Mary L Windle, PharmD Adjunct Associate Professor, University of Nebraska Medical Center College of Pharmacy; Editor-in-Chief, Medscape Drug Reference

Disclosure: Nothing to disclose.

Martin Weisse, MD Program Director, Associate Professor, Department of Pediatrics, West Virginia University

Martin Weisse, MD is a member of the following medical societies: Academic Pediatric Association, American Academy of Pediatrics, Pediatric Infectious Diseases Society

Disclosure: Nothing to disclose.

Chief Editor

Russell W Steele, MD Clinical Professor, Tulane University School of Medicine; Staff Physician, Ochsner Clinic Foundation

Russell W Steele, MD is a member of the following medical societies: American Academy of Pediatrics, American Association of Immunologists, American Pediatric Society, American Society for Microbiology, Infectious Diseases Society of America, Louisiana State Medical Society, Pediatric Infectious Diseases Society, Society for Pediatric Research, Southern Medical Association

Disclosure: Nothing to disclose.

Additional Contributors

Michael D Nissen, MBBS FRACP, FRCPA, Associate Professor in Biomolecular, Biomedical Science & Health, Griffith University; Director of Infectious Diseases and Unit Head of Queensland Paediatric Infectious Laboratory, Sir Albert Sakzewski Viral Research Centre, Royal Children's Hospital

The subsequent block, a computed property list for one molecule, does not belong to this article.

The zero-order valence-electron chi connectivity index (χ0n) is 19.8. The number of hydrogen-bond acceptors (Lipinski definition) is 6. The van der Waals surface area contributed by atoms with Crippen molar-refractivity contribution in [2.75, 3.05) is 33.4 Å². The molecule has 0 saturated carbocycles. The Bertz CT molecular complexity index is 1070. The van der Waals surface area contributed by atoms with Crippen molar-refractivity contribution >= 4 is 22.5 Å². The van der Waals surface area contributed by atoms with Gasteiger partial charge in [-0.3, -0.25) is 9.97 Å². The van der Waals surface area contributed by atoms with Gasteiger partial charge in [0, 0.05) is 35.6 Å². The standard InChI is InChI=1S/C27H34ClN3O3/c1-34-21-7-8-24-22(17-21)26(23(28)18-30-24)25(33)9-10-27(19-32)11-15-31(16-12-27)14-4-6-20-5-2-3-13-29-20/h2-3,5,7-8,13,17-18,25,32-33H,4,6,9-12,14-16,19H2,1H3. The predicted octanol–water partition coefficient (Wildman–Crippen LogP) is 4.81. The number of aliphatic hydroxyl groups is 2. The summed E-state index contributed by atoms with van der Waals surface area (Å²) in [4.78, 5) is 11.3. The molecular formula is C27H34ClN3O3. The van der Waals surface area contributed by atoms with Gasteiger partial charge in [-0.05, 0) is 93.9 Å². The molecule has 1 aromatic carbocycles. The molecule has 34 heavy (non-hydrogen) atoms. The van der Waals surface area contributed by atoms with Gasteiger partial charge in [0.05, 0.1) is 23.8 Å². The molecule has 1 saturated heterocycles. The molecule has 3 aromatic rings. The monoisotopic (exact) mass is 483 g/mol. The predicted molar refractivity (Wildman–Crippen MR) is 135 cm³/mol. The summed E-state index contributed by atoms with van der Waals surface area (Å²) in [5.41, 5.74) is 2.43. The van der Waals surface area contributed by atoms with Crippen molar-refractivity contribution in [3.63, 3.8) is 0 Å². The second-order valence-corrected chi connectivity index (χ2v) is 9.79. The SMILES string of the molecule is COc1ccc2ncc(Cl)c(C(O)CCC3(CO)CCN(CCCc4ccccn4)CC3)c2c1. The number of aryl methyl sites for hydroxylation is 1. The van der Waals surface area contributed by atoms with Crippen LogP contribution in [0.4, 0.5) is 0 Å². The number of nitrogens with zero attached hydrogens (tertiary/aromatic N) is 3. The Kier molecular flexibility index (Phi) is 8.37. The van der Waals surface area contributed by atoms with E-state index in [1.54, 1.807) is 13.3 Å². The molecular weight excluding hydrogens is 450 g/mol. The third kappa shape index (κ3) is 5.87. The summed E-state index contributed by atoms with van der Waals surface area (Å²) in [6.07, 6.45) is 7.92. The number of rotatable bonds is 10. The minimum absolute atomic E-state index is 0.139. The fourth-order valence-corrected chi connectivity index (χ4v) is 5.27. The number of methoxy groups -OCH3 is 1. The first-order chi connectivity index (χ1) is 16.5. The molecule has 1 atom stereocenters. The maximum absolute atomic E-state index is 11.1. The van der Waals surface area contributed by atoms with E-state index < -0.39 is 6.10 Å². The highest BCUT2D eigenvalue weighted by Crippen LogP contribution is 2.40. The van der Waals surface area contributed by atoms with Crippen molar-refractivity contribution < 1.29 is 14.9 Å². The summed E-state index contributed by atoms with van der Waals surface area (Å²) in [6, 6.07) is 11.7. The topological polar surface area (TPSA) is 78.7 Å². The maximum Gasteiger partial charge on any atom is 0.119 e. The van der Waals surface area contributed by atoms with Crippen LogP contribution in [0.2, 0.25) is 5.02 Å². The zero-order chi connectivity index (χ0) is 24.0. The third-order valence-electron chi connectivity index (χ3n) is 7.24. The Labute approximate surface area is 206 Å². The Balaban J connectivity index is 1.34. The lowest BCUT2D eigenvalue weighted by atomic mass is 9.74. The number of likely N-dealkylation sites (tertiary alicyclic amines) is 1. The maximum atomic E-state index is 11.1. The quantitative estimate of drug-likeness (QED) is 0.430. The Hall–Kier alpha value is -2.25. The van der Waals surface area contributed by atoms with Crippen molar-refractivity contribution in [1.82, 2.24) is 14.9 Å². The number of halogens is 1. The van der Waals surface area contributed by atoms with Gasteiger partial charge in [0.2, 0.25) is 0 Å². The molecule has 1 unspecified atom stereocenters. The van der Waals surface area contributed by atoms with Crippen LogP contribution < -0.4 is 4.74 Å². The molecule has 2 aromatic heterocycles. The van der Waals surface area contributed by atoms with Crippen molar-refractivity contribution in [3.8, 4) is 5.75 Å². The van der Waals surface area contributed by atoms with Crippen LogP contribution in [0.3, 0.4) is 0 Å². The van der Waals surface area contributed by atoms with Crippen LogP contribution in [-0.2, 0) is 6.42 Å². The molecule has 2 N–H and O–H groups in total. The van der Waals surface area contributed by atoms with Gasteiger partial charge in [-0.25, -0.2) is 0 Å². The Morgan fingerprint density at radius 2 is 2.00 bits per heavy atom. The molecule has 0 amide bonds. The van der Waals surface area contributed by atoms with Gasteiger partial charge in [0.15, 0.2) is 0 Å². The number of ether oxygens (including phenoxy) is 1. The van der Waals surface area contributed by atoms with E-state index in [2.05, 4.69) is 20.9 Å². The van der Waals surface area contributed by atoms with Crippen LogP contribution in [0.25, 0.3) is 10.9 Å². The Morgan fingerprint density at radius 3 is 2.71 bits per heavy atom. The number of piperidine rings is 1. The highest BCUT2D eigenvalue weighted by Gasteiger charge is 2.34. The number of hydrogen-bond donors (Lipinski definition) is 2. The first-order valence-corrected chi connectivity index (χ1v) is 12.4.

Michael D Nissen, MBBS is a member of the following medical societies: American Academy of Pediatrics, Royal College of Pathologists of Australasia, Royal Australasian College of Physicians, American Society for Microbiology, Pediatric Infectious Diseases Society

Disclosure: Nothing to disclose.


Michael E Greenberg, MD, MPH Clinical Instructor, Department of Pediatrics, University of California at San Francisco

Michael E Greenberg, MD is a member of the following medical societies: Alpha Omega Alpha, Ambulatory Pediatric Association, American Academy of Pediatrics, and American Public Health Association

Disclosure: Nothing to disclose.